In 1957 the anthropologist Margaret Mead teamed up with Rhoda Metreaux to run a little experiment: They asked a group of high school students to describe an ideal scientist. Who the students described was intellectual and cold; if a forensic illustrator drew a composite sketch, the image would have donned a white lab coat, been bespectacled, and bearded. The scientist conjured was monolithically male, despite the influx of women into scientific programs and jobs that men vacated during World War II [2]. Today, a similar experiment might yield a composite image somewhat more diversified, albeit wearing a hoodie — yet still decidedly masculine.

Until we collectively associate science with the more culturally feminine, our unconscious bias will continue to lead us to hire, promote, and give credit for innovation to men more often than women. 

We can reduce the leaky drip of women from the pipeline by monitoring for pay equity and offering family-friendly benefits that give women flexibility as they pursue STEM careers. But women who are passionate about scientific inquiry often leave STEM fields anyway, sensing that they are not a ‘cultural fit.’ Retaining women for the longer term requires creating environments that make them feel like they can be their whole selves, which requires some conscious debunking of historical myths:

  • The Myth of Scientific Genius: In Silicon Valley and in STEM sectors generally, the tech geek is lionized for his disheveled eccentricity — since the rise of nuclear physicists in World War II (think Albert Einstein, Enrico Fermi, and Richard Feynman), we have associated traits like myopic focus and even social awkwardness with the cerebral acumen of genius, and then assumed that these traits are inherently more evident in men. We need not to think of scienticity — the ability to think, and act, and be scientific or tech-like — as a trait that is masculine to the core. Until then, women will continue to feel like they don’t fully belong in STEM fields, whether they demonstrate real genius or not.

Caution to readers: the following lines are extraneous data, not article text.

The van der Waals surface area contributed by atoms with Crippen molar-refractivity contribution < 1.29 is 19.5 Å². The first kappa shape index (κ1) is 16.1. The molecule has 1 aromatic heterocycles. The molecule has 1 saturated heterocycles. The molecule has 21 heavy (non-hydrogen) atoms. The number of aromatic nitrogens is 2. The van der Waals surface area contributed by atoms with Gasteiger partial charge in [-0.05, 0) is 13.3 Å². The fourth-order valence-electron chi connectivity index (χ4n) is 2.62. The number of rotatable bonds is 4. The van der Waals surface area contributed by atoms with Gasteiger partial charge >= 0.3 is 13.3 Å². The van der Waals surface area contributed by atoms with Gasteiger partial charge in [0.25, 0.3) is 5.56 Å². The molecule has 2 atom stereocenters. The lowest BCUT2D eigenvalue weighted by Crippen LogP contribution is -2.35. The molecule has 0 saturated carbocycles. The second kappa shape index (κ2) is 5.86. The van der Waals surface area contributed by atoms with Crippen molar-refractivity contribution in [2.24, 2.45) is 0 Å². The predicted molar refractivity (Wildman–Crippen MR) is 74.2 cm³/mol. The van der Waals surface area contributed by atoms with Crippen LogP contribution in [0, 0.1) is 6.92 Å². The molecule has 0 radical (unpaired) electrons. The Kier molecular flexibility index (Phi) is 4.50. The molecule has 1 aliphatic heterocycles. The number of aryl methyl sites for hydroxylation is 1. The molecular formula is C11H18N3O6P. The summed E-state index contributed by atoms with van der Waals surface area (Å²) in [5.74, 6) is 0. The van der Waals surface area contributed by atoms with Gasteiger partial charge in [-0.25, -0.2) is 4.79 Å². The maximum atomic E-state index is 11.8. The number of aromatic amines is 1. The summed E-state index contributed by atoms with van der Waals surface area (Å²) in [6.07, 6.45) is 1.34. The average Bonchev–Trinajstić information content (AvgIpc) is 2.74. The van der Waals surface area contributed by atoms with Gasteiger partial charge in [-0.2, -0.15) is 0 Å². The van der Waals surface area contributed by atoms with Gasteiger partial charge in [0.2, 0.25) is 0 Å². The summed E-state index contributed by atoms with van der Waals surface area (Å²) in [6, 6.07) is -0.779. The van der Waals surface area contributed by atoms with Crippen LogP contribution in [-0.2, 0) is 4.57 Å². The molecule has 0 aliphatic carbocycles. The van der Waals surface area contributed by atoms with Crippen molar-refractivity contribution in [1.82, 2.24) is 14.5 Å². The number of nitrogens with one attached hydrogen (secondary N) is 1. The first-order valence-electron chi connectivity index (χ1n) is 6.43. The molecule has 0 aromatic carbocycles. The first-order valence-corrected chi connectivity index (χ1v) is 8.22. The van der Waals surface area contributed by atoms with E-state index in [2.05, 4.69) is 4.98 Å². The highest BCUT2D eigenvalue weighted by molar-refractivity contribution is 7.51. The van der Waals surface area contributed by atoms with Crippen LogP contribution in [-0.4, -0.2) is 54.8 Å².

• The Myth of the Ideal Worker. Lore tells us that game-changing ideas come to the tech elite in their 20s and 30s (yes, prime child-bearing years for women), while putting in 100-hour weeks in the lab. The fiction that the most valuable information worker burns the midnight oil hurts men and women alike, yet it persists in tech fields anyway. Plenty of men quietly resent feeling like they cannot leave work to attend a parent-teacher conference, while women resent presumptions of their domesticity, whether they accrue facetime in the lab or not. Research tells us that productivity, especially of the cerebral variety, is not maximized by long hours — it’s time we stop perpetuating the outdated misconception of the ideal worker.
  • Myths about Light Bulb Epiphanies and Lone Wolves. The image of technological breakthroughs happening in singular “a-ha” moments, in which one person instantaneously comes up with the idea that transforms life as we know it, should be relegated to comic books of old. And yet innovation is still often imagined and rewarded as an individualist enterprise. Be it the Internet, the IPhone, or CRISPR, paradigm-shifting ideas develop through collaborative networks. Women and people of color are often integrally involved yet anonymized in the process of discovery, and politics of attribution sometimes exacerbate their invisibility. Innovation is a team sport. Women contribute to it not just with different questions and diverse perspectives, but acumen, dedication, empathy, and soft skills that grease the machine.

There are many other lessons we can learn from the many women of the Manhattan Project, the Harvard Observatory, the Pentagon, and the Genome Project. But perhaps the most important lesson we can learn is not to let history repeat itself. 

For more on Rosalind Franklin and the gendering of scientific myths, see Julie Des Jardins, “The Madame Curie Complex: The Hidden History of Women in Science” [Feminist Press, 2010].

[1] Deborah L. Rhode, Women and Leadership (New York: Oxford University Press, 2017), p. 13

[2] Margaret Mead and Rhoda Metreaux, “Image of the Scientist Among High School Students,” Science, August 20, 1957, 384-90.

 

March 30, 2021